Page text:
Who is this player? Mike Barlow, relief pitcher, California Angels Midway during Spring Training in 1980, Mike Barlow found himself traded from the defending AL West Champion California Angels to the Toronto Blue Jays. Despite coming off a 109-loss season, there was optimism in Toronto and Barlow was being called upon to provide veteran guidance on the young Blue Jays pitching staff. The imposing (6'6") righthander served primarily as a setup man and sometimes closer. He won three, saved five and posted a 4.09 ERA in 40 games in 1980. A highlight for Mike came on September 7th, when he saved both games of a doubleheader against the Chicago White Sox.
An outstanding athlete as a youth, Mike Barlow pitched two no-hitters in American Legion baseball in New York, but he was also an outstanding basketball player. He was such a good hoops player, he received a scholarship to play at Syracuse University. Barlow played sparingly for three seasons with the Orangemen, though he would letter in 1968 and 1969. Illness kept him to only 3 games his senior year. He also stood out on the diamond and was drafted twice (by the Orioles and Dodgers) before signing a free agent contract with the Oakland A's in 1970.
Used mostly as a middle reliever for the majority of his career, Barlow pitched with four different teams; the St. Louis Cardinals, Houston Astros, Angels and Blue Jays. For nearly every year of his career, Barlow split time between the majors and minors, the only exception being 1979, the season the Angels won their first ever division title. Though he posted a high ERA (5.13), he appeared in 35 games for the AL West champs, including Game 4 of the American League Championship Series.
Barlow last appeared in a major league game in 1981, bringing to end a major league career that spanned parts of seven seasons. He stayed in the Blue Jays organization in 1982, earning 8 saves in relief for the Syracuse Chiefs. When the minor league season ended, Barlow was not recalled to the major leagues, and Mike left organized baseball.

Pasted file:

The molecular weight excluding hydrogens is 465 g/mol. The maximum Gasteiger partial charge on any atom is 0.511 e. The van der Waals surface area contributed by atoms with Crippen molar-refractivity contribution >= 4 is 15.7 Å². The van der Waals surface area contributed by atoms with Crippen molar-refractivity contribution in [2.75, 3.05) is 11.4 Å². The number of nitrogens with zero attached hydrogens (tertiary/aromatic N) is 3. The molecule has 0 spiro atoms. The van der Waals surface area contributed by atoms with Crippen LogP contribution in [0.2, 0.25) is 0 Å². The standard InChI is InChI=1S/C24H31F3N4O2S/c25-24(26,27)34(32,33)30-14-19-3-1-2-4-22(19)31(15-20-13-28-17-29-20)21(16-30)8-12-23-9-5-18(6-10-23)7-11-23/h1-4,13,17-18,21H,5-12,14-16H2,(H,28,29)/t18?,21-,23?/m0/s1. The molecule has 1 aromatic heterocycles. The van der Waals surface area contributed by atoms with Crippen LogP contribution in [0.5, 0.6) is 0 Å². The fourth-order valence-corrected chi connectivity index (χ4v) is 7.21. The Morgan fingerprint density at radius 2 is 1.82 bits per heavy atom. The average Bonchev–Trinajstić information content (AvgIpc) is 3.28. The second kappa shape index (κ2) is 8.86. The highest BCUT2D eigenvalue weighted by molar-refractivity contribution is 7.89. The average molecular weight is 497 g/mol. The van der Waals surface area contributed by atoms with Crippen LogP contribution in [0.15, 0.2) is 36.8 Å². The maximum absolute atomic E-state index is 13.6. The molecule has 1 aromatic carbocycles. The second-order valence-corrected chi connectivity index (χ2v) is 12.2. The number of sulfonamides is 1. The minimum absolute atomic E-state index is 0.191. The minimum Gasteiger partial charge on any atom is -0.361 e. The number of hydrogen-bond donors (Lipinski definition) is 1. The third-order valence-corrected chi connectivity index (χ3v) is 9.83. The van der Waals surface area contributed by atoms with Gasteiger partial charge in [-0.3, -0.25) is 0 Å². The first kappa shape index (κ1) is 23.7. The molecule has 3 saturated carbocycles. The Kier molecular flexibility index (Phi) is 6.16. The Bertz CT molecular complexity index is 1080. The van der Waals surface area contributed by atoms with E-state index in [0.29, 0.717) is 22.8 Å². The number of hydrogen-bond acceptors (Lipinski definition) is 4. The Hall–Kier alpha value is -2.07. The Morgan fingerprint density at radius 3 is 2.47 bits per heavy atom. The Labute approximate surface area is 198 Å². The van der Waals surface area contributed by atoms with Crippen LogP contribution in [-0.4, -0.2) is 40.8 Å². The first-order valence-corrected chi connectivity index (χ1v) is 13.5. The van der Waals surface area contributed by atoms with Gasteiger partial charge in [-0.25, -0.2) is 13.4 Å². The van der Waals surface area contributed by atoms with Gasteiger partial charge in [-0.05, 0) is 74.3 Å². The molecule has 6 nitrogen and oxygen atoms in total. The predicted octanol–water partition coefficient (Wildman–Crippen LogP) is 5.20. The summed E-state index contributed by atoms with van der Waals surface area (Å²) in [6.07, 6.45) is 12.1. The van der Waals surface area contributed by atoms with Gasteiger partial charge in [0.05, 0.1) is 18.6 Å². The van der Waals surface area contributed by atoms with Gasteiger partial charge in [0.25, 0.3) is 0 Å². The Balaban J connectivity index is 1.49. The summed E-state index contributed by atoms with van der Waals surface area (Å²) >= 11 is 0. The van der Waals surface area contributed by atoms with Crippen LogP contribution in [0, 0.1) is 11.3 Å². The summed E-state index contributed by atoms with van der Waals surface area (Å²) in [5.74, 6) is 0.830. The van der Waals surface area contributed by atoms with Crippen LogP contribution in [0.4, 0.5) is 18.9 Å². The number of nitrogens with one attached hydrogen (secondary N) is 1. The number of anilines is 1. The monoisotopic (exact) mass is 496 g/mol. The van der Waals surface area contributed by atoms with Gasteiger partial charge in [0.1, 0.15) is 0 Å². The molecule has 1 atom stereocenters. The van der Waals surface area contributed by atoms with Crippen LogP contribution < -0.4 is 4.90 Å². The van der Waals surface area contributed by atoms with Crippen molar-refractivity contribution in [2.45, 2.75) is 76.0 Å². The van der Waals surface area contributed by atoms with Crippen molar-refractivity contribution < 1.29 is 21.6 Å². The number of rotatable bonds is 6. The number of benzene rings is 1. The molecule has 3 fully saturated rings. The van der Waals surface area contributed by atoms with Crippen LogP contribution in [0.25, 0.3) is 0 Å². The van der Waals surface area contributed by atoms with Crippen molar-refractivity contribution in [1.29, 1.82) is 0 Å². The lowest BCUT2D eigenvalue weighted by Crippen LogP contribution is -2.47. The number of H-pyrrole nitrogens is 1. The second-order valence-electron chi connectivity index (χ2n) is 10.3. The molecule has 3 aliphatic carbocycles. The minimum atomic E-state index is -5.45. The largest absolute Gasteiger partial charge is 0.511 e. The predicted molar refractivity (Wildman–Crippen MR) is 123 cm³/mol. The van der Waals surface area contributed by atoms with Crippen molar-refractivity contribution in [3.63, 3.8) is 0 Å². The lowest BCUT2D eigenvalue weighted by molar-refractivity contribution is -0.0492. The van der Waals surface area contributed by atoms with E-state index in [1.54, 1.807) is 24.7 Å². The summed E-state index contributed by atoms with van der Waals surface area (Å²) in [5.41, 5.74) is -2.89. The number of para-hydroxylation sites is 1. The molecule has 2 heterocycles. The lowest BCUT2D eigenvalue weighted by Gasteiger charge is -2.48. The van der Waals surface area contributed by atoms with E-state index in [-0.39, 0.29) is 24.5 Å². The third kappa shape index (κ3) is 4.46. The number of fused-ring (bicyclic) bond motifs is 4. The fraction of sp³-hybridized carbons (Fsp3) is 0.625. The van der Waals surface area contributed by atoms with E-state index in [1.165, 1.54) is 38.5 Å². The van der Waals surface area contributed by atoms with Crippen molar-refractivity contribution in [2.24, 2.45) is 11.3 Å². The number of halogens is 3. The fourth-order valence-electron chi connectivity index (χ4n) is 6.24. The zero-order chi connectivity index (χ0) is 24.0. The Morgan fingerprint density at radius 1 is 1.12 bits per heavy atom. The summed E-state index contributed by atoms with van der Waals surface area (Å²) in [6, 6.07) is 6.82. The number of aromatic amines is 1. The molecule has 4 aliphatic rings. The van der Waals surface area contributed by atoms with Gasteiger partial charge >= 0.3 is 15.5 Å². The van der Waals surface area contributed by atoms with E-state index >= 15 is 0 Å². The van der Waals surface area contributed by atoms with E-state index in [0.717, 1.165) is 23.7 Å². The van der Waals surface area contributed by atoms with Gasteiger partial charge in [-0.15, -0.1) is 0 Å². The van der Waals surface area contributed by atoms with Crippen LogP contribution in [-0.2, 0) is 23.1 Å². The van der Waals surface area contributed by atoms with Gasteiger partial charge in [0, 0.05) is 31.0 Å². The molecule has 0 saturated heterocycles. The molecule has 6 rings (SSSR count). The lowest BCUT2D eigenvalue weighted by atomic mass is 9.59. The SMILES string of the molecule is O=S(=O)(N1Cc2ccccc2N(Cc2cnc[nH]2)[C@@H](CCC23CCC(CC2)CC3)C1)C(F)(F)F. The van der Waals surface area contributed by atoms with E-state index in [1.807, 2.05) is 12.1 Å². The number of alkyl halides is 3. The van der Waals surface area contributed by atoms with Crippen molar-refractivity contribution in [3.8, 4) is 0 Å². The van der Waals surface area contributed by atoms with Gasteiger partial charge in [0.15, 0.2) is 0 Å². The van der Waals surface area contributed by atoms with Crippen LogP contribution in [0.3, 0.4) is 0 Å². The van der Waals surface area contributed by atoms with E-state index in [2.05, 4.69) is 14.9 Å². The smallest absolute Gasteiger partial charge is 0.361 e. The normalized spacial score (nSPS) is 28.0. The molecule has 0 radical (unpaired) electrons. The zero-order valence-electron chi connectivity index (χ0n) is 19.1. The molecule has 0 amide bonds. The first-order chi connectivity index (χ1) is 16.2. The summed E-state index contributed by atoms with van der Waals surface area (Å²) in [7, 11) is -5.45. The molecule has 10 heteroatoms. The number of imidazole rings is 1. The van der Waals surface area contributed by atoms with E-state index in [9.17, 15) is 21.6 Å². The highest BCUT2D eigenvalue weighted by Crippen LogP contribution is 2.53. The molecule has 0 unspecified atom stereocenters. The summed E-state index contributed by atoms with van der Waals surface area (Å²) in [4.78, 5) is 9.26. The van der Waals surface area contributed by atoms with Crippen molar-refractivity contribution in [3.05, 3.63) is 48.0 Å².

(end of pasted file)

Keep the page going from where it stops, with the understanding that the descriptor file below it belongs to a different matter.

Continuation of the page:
From 1987 to 1993, he teamed with Syracuse's Doug Logan as the official broadcast team for Syracuse University basketball games. He became the Athletic Director of Bishop Grimes High School (Syracuse) in 2001 as position that he still holds today.
Why I love this card I loved the backs of cards of players like Barlow. Seeing all the minor league stops all the way made me appreciate how long the road sometimes is to the major leagues. However, later on I became curious as to why they included some player's minor league records and not others. I know that there are space limitations, but I wonder what the decision making process was. Barlow's entire history is here, but for a similar player, say Dave Rosello, only his major league record is listed. Funny what I still waste time thinking about.
Something else.... I am fairly certain that this photograph was taken at Tiger Stadium in Detroit. The visitor's dugout in relation to the seats is consistent and the shadows suggest a 1:35 afternoon start. What I cant figure is what Barlow is leaning on. He is above the top of the dugout, so its not that. It appears to be a chair turned the opposite way that he is sitting on, which would be highly unusal for Tiger Stadium at that time. Again, funny what I still waste time thinking about.
On this date in 1980: One of the worst heat waves in history begins to claim its first victims. In Dallas, record temperatures reach 113 degrees and the drought continues in Montana, Minnesota, Wyoming and the Dakotas. Comparisions to Dust Bowl days of the 1930s are evoked. By the time the summer comes to an end, more than 200 deaths are blamed on the heat in 13 states.
This blog is inspired by several influences; first, the other blogs dedicated to a single season of Topps sets and the folks at http://www.deanscards.com/, who provide a great resource of all years of cards (and from whom I stole the awesome header).
Mainly though, this blog is inspired by my Dad who during the summer of 1980, fully introduced me to the great game of baseball through these cards. Every one of these cards is somehow connected to a memory of that time.